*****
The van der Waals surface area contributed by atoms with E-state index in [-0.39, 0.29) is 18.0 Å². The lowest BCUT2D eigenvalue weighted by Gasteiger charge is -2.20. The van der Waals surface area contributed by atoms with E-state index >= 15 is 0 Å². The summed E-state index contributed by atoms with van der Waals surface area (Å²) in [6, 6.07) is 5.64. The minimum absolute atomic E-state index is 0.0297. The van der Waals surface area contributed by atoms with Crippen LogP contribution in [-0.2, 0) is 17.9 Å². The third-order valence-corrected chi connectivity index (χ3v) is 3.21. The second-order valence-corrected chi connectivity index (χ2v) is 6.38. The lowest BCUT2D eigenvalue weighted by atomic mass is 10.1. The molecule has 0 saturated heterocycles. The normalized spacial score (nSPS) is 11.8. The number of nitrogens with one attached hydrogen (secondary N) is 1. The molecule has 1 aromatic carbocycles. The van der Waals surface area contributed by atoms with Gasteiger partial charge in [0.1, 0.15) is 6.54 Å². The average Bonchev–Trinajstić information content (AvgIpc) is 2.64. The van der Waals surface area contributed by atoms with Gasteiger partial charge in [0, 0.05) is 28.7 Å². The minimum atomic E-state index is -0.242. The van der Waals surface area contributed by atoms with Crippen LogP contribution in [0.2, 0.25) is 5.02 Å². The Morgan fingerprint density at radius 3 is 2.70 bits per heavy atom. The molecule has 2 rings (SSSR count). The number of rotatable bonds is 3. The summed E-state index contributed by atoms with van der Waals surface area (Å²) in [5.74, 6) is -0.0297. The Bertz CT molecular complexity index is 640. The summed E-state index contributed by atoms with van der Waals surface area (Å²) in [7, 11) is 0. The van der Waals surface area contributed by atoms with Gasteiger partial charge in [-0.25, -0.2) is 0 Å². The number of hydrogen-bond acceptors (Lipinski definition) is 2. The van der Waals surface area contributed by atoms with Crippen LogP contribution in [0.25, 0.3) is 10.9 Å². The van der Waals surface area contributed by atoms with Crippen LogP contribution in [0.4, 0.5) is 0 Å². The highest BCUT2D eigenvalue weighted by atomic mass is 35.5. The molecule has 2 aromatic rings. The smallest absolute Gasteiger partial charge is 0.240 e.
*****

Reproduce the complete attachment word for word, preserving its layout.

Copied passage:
The van der Waals surface area contributed by atoms with E-state index in [-0.39, 0.29) is 18.0 Å². The lowest BCUT2D eigenvalue weighted by Gasteiger charge is -2.20. The van der Waals surface area contributed by atoms with E-state index >= 15 is 0 Å². The summed E-state index contributed by atoms with van der Waals surface area (Å²) in [6, 6.07) is 5.64. The minimum absolute atomic E-state index is 0.0297. The van der Waals surface area contributed by atoms with Crippen LogP contribution in [-0.2, 0) is 17.9 Å². The third-order valence-corrected chi connectivity index (χ3v) is 3.21. The second-order valence-corrected chi connectivity index (χ2v) is 6.38. The lowest BCUT2D eigenvalue weighted by atomic mass is 10.1. The molecule has 0 saturated heterocycles. The normalized spacial score (nSPS) is 11.8. The number of nitrogens with one attached hydrogen (secondary N) is 1. The molecule has 1 aromatic carbocycles. The van der Waals surface area contributed by atoms with Gasteiger partial charge in [0.1, 0.15) is 6.54 Å². The average Bonchev–Trinajstić information content (AvgIpc) is 2.64. The van der Waals surface area contributed by atoms with Gasteiger partial charge in [0, 0.05) is 28.7 Å². The minimum atomic E-state index is -0.242. The van der Waals surface area contributed by atoms with Crippen LogP contribution in [0.2, 0.25) is 5.02 Å². The Morgan fingerprint density at radius 3 is 2.70 bits per heavy atom. The molecule has 2 rings (SSSR count). The number of rotatable bonds is 3. The summed E-state index contributed by atoms with van der Waals surface area (Å²) in [5.74, 6) is -0.0297. The Bertz CT molecular complexity index is 640. The summed E-state index contributed by atoms with van der Waals surface area (Å²) in [7, 11) is 0. The van der Waals surface area contributed by atoms with Gasteiger partial charge in [-0.25, -0.2) is 0 Å². The number of hydrogen-bond acceptors (Lipinski definition) is 2. The van der Waals surface area contributed by atoms with Crippen LogP contribution in [0.25, 0.3) is 10.9 Å². The van der Waals surface area contributed by atoms with Crippen LogP contribution in [0.4, 0.5) is 0 Å². The highest BCUT2D eigenvalue weighted by atomic mass is 35.5. The molecule has 2 aromatic rings. The smallest absolute Gasteiger partial charge is 0.240 e.